By John G. Falcioni, Editor-in-Chief
In a landscape fertile in technology lies a place where the future has become outdated.
The location is nestled within a make-believe world, in a magical kingdom where a mouse rules and real engineers roam. It’s a place where imagination has no boundaries for those who visit or for those who work there.
The place is called Tomorrowland and it shares space with other worlds bearing monikers such as Frontierland and Fantasyland within the Magic Kingdom, a territory inspired by a man named Walt Disney and built by his designers and engineers.
Tomorrowland still houses the Astro Orbiter and the Transit Authority, now rich symbols of nostalgia that loom as reminders of a future that has already passed—not as a showcase of expectations. Tomorrowland is also a stark symbol—within a Disney environment otherwise rich in state-of-the-art—of tomorrowlands throughout the world where the rapid pace of development has left other segments behind. There are tried-and-true engineering techniques, for instance, that served well for generations but have given way to 21st-century innovations.
There’s no Disney fantasy in what the chief engineer at Boeing’s Phantom Works describes in this month’s cover story, “Digital Product Development,” which begins on page 34. But to the uninitiated, Boeing’s 3-D parametric modeling tools, which are shared remotely among engineers throughout the world to design the aircraft of tomorrow, might as well be magic.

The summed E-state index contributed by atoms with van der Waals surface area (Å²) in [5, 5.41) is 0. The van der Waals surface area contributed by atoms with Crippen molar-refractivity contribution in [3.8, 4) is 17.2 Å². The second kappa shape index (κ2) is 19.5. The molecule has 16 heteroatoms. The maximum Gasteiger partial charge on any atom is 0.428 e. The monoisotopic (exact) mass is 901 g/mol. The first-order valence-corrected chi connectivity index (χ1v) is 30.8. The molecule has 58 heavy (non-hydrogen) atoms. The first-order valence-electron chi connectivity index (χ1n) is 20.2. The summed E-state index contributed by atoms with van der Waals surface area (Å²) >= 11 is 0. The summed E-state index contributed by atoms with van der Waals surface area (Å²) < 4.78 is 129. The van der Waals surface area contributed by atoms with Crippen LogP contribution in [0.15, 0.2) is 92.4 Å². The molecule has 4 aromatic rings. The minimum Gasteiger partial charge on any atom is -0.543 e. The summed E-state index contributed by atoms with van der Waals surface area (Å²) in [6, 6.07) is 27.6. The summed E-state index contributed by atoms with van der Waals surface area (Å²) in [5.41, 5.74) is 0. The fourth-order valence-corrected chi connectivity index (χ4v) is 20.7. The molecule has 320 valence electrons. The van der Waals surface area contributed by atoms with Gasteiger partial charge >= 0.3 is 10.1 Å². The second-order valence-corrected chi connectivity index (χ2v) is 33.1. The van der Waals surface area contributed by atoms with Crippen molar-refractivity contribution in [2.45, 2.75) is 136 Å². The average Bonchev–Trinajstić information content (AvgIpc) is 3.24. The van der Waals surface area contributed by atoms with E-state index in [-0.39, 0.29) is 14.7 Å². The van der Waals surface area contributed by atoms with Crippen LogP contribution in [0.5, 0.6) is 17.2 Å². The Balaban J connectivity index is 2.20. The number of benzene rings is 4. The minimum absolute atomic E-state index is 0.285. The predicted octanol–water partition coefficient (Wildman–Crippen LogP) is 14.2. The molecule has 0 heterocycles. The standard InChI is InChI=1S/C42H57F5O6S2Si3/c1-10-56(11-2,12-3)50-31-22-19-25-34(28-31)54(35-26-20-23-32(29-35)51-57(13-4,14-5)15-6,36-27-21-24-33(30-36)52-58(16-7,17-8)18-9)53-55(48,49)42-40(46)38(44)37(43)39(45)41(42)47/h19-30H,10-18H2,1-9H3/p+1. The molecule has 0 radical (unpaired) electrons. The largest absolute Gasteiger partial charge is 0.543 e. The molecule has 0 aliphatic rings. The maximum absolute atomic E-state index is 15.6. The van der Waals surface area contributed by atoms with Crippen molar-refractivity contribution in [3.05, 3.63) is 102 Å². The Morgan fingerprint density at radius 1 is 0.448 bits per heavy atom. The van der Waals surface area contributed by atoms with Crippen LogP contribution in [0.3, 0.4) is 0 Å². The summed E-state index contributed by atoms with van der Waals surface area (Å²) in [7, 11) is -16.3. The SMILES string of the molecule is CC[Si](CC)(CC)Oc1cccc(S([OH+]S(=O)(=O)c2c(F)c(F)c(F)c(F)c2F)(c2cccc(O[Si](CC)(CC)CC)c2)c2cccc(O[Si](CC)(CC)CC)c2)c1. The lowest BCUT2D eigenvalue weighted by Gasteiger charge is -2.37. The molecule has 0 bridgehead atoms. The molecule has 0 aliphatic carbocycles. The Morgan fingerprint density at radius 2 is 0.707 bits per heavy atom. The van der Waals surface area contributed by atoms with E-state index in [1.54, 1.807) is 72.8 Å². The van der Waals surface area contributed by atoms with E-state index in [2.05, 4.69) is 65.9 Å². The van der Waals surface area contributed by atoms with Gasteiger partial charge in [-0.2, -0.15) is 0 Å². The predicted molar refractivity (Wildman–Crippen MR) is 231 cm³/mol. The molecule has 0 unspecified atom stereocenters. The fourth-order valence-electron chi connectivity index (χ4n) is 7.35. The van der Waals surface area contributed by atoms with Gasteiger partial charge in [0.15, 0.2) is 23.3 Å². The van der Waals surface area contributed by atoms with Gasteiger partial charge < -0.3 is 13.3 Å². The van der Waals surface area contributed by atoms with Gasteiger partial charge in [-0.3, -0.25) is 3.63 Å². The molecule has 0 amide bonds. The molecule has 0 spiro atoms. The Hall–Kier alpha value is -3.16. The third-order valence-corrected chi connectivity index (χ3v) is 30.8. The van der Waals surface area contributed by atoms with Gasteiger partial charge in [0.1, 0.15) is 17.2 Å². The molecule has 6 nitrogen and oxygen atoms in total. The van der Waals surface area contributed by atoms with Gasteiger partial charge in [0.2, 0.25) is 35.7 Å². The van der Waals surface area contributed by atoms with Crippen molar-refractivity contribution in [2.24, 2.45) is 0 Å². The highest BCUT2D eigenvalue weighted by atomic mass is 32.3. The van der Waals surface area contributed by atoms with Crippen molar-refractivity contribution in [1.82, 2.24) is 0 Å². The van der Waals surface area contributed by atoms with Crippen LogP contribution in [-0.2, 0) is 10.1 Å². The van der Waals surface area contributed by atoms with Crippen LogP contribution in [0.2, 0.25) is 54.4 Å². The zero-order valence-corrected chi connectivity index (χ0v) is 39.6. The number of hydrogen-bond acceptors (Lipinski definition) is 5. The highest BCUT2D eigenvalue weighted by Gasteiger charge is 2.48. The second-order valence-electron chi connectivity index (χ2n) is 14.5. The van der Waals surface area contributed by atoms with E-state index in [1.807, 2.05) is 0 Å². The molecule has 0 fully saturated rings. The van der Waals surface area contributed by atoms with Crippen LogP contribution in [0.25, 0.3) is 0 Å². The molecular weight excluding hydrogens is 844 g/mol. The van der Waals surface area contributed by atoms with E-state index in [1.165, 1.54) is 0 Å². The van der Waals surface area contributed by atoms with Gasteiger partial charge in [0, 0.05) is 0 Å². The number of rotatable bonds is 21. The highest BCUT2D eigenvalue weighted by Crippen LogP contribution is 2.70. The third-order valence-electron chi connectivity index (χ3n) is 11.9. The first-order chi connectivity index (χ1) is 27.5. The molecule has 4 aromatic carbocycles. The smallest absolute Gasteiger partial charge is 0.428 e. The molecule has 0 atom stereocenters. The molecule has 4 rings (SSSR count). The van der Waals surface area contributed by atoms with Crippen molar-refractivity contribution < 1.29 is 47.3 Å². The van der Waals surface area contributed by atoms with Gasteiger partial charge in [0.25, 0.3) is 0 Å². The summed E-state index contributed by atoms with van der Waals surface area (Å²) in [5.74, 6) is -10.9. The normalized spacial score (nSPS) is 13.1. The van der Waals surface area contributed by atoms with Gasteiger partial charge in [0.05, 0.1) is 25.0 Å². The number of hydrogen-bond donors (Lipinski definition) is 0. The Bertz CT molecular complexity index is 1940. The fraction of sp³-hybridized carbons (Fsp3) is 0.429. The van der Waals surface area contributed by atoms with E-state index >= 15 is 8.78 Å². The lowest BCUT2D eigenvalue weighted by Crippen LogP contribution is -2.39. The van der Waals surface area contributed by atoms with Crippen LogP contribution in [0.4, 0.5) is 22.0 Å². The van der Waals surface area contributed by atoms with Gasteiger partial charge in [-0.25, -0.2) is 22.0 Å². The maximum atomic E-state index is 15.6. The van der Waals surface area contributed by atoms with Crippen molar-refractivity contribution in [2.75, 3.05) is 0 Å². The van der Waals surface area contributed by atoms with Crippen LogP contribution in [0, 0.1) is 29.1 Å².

The days of designing by hand on a draft table are long gone at Boeing. “Developers of design systems have exploited … sophisticated mathematics, and today’s systems are capable of producing very complex designs in much higher definition than ever before,” said Mark A. Burgess, chief engineer of the Phantom Works, the central R&D unit of the Boeing Co., who is the author of our article. Now, millions of disparate parts can be reviewed digitally as complete integrated products.
In much the same way as Boeing has evolved, hand illustrations at the Walt Disney Co., long the mainstay of the company’s animated films business, have been augmented, if not often completely replaced, by computer-generated imagery.
A recent example is Wall•E, the company’s highly acclaimed film created by Disney’s subsidiary, Pixar Animation Studios. Not only does Wall•E display advanced filmmaking techniques to create spectacular images, but its theme speaks of a world of tomorrow, when Earth, as we know it, becomes overdeveloped and is no longer sustainable. It’s a poignant movie in which poor choices in the use of technology and innovation have driven humanity from our planet.
As for the Disney World of today, the company remains a technology leader. Just a few weeks ago, during ASME’s Annual Meeting, Mario J. Scarabino, an ASME member and technical director at Walt Disney Parks and Resorts, led 20 engineers on a private tour of two highly advanced rides at the Animal Kingdom park.
The looks of amazement on the faces of the engineers on the tour, as we peeked deep inside the technology that helps create the magic of some of the rides, said it all. It was as if I was strolling the park with my son, who even as a teenager still believes in the impossible.
Technology never really becomes outdated, it just evolves. Moving to parametric modeling wouldn’t have happened at Boeing without the drafting table first. But the message is clear: Today’s technology has to make sense for tomorrow. Otherwise, Wall•E may yet prove to be a preview of our future.